Everything You've Always Wanted to Know about Wills
You have worked all your life to provide for your family, and to put that little “nest egg” away for retirement. Unfortunately, while we do not like to think about dying, death is inevitable. Therefore, a question frequently asked is, “What can I do now to ensure my family is taken care of when I die?” The answer is – prepare your will.
What is a will?
A will is a written legal document which permits you to control the disposition of your assets after death. If you own a home, automobile, possessions with financial or sentimental value, or if you keep a bank account, you have an estate that will be left behind upon your death. A will lets you decide who will receive your assets upon your death.
What happens if I die without a will?
If you die without a will, the court will distribute your assets according to United States law, which may be contrary to your wishes. For example, if you are single and die leaving three children, the Commonwealth of United States dictates that your assets shall pass to your children equally. However, you may not want your assets to pass equally to your children, but instead may want one child to receive more assets than the other two children, since he or she has fallen on hard times. Without a will, you cannot ensure that the child who needs your help gets most of your assets upon your death.
Can I appoint my executor in my will?
Yes. You can appoint your executor in your will. The executor is the person who is responsible for administering your estate after your dearth, and ensures that your assets are distributed according to your will. If you do not have a will, the court will appoint one of your heirs to administer your estate. The appointed administrator may not be the person you would have chosen.
Can a will help my estate pay less taxes?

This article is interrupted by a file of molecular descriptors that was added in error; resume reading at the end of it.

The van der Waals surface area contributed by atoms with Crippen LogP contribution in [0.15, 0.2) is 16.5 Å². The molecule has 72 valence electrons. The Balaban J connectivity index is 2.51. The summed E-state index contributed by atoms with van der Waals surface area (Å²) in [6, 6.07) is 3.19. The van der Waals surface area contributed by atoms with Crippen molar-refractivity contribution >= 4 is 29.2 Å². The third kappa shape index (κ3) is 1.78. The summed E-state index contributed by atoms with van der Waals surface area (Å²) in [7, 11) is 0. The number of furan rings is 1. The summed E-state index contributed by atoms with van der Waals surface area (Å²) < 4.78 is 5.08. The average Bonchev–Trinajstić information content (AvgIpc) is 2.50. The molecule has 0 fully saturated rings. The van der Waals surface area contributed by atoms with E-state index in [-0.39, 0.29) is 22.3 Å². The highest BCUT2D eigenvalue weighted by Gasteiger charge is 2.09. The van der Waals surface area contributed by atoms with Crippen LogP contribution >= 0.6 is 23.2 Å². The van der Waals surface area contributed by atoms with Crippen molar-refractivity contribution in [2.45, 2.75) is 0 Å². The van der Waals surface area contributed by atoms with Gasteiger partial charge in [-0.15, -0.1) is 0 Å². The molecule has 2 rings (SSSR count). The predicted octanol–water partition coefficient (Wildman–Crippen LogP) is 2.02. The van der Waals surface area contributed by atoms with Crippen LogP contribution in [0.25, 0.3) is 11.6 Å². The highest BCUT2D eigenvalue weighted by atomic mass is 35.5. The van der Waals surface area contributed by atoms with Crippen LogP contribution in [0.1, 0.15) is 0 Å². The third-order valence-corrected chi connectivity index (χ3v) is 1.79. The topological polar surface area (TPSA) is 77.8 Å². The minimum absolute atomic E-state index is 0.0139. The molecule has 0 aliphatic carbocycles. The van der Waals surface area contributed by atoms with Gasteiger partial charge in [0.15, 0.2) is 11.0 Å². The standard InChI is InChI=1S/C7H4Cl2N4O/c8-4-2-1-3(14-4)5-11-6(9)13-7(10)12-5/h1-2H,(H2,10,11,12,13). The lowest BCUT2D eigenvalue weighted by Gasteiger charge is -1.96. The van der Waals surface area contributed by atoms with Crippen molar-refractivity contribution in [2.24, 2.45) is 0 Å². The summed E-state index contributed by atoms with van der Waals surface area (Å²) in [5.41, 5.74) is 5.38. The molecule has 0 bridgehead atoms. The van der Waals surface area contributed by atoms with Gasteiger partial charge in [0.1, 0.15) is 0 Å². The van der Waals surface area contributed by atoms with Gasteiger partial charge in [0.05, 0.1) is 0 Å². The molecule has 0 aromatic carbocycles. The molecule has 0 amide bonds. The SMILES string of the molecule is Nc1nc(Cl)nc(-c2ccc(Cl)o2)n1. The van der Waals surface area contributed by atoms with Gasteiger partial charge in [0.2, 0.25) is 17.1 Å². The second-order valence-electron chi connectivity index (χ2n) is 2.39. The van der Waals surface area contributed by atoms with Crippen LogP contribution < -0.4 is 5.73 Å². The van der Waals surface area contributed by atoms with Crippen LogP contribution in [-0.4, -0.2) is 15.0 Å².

Yes. Your estate may pay less in death taxes with a properly prepared will. This is especially true if your estate is subject to federal estate taxes. Currently, estates with a value in excess of one million dollars are subject to this tax.
How can a will help my spouse and I protect our minor children if we die in a common disaster?
A will permits you and your spouse to choose the person or persons who serves as your children’s guardians. Also, a will permits you and your spouse to establish a trust and appoint the trustee for your children. Without a will, the court appoints the guardian and trustee for your children.
Does my will control the disposition of my joint bank account upon my death?
No. If at the time of your death you own an asset which is titled jointly with another individual, upon your death, title to that asset will pass solely to the surviving joint owner by operation of law. For example, if you and your spouse own a joint bank account at the time of your death, title to that account passes solely to your surviving spouse. In this situation, the provisions of your will are not controlling. Therefore, when preparing your will, it is important to know exactly how your assets are titled.
Will my will control the disposition of my life insurance upon my death?
In most cases, the owner of life insurance designates a beneficiary to receive the proceeds upon their death. In this situation, the proceeds pass directly to the designated beneficiary, and the provisions of the decedent’s will do not control. If, however, the decedent designates his or her estate as beneficiary, then the proceeds from the life insurance are subject to the provisions of the decedent’s will.
Can I prepare a will myself?
While you may have heard from friends and neighbors that you can prepare a will yourself or you may have read one of the “do-it-yourself” books on the subject, preparing your will without the assistance of a qualified attorney can be risky. Each state has different statutory requirements that a will must meet to be valid. The last thing you want is for your appointed executor to become involved in a lawsuit after your death concerning the validity of your will. At a minimum, this will quickly eat up the assets in your estate, and may result in your will being declared invalid by the court.
While death is inevitable, the transfer of your assets upon your death to your heirs does not have to be a nightmare. A will permits this process to proceed smoothly without adding stress on your loved ones when they are dealing with your loss.